Performance Tapes for Electric Vehicles
One of Avery Dennison's latest innovations is PSA tapes explicitly designed for electric vehicles (EVs).
"We have found some unique needs specific to electric vehicles," VanRaaphorst said. "The electric vehicle market is the wild, wild West right now. There are a lot of different players, and they're all doing it differently and uniquely. So this has posed some unique challenges and common problems we've worked to solve."
A common electric vehicle need is reducing the risk of flammability in the battery pack. EV batteries hold a lot of energy; if a short happens, their temperature can spike to 1000 degrees Celsius or higher. "OEMs are concerned about one battery failing and igniting all other batteries inside the battery pack. If they use the wrong tape, one battery goes off, and the tape will act like a fuse that carries the fire to all the other areas of the battery," VanRaaphorst said.
For this reason, flame-retardant-rated tape is a must for electric vehicles. In response to the need, Avery Dennison created Flame Tough adhesive, which is fire-resistant and reduces the chances of flammability.
PSA Tape for Electrical Insulation
VanRaaphorst said OEMs also use PSA tapes for electrical insulation in battery packs.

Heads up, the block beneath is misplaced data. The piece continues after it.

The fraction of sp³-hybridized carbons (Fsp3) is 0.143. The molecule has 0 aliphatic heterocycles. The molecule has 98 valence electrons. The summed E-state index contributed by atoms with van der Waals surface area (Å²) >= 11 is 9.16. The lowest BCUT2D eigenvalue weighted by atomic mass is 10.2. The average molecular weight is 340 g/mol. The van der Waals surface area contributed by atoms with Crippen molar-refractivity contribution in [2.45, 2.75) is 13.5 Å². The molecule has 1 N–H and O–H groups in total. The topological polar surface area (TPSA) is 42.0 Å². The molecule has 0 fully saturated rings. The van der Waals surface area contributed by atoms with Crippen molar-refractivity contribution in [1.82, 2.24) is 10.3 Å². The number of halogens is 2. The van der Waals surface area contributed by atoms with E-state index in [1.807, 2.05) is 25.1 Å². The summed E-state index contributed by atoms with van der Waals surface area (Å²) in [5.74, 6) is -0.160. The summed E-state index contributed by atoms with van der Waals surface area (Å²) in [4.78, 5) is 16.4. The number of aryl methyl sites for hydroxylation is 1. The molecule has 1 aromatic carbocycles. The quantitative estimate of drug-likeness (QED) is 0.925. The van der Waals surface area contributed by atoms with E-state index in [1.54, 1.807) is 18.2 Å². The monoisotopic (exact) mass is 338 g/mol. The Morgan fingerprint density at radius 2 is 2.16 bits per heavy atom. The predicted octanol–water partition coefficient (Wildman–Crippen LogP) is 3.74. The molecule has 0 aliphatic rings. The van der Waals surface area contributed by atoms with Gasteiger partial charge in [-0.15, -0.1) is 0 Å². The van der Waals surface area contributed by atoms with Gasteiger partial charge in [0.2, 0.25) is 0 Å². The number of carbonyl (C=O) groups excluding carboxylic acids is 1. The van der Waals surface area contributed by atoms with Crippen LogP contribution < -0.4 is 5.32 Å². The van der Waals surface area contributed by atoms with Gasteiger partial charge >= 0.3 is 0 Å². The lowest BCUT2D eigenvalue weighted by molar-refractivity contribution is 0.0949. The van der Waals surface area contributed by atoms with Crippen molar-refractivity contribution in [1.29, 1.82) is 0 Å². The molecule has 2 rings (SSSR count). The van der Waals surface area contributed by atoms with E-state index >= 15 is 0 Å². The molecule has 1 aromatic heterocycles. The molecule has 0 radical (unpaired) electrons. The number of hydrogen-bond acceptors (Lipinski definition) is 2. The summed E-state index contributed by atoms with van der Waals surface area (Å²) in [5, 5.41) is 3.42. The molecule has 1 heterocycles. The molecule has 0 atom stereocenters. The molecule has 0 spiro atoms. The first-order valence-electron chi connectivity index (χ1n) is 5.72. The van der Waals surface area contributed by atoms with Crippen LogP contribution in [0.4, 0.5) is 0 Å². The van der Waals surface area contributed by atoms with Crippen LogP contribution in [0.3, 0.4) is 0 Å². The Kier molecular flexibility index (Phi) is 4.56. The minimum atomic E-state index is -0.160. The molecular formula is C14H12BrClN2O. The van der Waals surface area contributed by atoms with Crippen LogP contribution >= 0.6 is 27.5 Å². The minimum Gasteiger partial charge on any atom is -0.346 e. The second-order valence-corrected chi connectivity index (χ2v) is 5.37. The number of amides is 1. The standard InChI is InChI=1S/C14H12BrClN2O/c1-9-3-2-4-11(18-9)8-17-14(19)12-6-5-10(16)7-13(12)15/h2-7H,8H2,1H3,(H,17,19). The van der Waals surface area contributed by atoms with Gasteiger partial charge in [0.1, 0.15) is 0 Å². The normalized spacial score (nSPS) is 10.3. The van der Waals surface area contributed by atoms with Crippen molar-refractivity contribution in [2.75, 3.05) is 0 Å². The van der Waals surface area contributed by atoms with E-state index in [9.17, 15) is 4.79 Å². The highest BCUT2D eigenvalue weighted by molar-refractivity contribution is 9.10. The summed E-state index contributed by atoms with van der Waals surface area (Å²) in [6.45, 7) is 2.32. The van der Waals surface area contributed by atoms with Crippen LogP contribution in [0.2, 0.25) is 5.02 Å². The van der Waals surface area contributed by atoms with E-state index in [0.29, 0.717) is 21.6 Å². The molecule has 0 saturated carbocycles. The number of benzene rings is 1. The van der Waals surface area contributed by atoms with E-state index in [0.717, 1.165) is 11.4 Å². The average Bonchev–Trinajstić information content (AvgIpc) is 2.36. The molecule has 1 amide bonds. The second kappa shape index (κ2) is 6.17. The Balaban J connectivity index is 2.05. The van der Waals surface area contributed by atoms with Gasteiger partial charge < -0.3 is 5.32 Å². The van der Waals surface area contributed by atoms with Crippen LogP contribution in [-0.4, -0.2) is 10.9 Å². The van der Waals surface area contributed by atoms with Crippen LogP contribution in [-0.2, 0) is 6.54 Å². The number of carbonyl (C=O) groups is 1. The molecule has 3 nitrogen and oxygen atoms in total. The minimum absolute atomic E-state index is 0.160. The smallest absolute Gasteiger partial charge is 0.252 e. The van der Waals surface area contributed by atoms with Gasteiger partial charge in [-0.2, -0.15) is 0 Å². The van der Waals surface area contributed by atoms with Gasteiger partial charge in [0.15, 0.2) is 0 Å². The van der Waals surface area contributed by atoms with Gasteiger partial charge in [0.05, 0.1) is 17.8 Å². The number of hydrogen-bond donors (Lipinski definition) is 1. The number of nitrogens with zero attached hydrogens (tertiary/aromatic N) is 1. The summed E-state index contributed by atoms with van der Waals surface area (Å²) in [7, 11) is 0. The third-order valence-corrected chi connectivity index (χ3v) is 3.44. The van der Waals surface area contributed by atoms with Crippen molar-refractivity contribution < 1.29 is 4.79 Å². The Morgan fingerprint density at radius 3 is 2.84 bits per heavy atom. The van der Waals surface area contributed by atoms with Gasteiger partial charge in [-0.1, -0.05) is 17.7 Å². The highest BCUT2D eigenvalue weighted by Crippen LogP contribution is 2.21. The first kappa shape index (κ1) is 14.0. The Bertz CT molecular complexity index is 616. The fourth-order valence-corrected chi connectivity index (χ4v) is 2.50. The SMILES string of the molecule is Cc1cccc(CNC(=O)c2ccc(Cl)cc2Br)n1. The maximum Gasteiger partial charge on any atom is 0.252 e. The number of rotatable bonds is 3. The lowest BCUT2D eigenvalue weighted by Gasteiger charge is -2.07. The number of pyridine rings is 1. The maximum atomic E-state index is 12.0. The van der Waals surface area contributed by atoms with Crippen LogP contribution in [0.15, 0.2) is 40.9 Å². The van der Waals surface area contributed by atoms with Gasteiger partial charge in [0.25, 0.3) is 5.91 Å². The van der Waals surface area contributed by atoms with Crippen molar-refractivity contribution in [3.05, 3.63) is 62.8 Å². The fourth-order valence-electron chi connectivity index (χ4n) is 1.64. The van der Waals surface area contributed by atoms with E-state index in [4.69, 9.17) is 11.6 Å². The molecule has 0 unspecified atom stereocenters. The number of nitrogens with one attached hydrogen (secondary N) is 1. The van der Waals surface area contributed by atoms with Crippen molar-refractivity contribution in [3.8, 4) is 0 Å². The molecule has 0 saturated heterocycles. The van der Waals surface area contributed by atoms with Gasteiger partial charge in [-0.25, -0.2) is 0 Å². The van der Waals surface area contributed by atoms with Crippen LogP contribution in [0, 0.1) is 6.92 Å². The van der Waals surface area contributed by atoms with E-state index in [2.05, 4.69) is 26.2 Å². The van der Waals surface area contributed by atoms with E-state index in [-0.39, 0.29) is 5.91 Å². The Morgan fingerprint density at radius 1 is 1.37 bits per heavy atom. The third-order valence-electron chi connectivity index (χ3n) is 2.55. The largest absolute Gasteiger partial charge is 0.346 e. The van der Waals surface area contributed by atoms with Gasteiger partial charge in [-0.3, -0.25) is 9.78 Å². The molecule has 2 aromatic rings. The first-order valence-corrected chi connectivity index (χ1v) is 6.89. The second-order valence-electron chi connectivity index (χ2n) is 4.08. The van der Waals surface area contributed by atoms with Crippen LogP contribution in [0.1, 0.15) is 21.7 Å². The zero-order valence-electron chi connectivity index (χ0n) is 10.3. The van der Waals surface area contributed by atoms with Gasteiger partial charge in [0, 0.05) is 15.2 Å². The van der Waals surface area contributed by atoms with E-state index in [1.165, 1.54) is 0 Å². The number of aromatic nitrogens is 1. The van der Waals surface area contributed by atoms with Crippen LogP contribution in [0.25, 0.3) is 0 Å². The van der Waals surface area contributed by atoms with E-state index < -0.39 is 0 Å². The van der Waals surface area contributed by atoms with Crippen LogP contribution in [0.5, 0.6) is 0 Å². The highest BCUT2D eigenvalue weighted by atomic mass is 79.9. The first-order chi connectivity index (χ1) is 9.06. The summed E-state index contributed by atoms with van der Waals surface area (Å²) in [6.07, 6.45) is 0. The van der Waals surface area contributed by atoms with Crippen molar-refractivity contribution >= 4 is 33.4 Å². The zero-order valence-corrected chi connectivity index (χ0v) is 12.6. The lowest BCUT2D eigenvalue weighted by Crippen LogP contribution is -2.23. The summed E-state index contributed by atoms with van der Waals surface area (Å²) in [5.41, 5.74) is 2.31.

"Electric vehicles have so much electricity running through a battery pack, and that battery pack is usually made out of metal, which is conductive. Think about the shock you get when you rub your socks on the ground in the winter, then touch something metallic. Imagine that times 10 million. It could kill you. The solution to not have that happen is the right tape," VanRaaphorst said. "Tapes used for electrical insulation (a dielectric barrier or dielectric protection) keep things from arcing and shocking and causing failures. So, many of the metallic components are being covered in tape now to prevent electricity from arcing from the connections in the batteries to other areas."
A challenge Avery Dennison engineers helped address for electric vehicles is that sometimes the metallic parts that need to be covered have sharp edges or burrs that will cause the tape to tear. If that happens, the exposed metal could cause arcing, so they developed a tape that conforms around bumps and edges while staying intact.
"That's been a newer discovery and a niche solution we're able to offer," VanRaaphorst said.
Yet another PSA tape addresses one of the significant failures automakers — and especially electric vehicle manufacturers — encounter vibration-induced fatigue.
"You might have a part that is working fine in the beginning, but as it vibrates over time, those vibrations weaken the connection, causing a crack or failure," VanRaaphorst said. "The nice thing about tapes is that they can help absorb those vibrations and dissipate them so you can drastically prolong the life of the components."
Another challenge unique to electric vehicles is that road noise is far more apparent without the typical engine noise running in the background. PSA tapes can be used in the cabin to absorb this noise. Sometimes these tapes are combined with acoustical foam and used in the tires to absorb road noise.
"With electric vehicles, there's no best practice book; experts are writing it now. So Avery Dennison is helping write a few chapters of it, which is exciting," VanRaaphorst said. "It's a fun time to be nimble, and I think we have some unique solutions in our toolbox. We are willing to be there as a partner, and when dealing with different engineering challenges, we want to support you."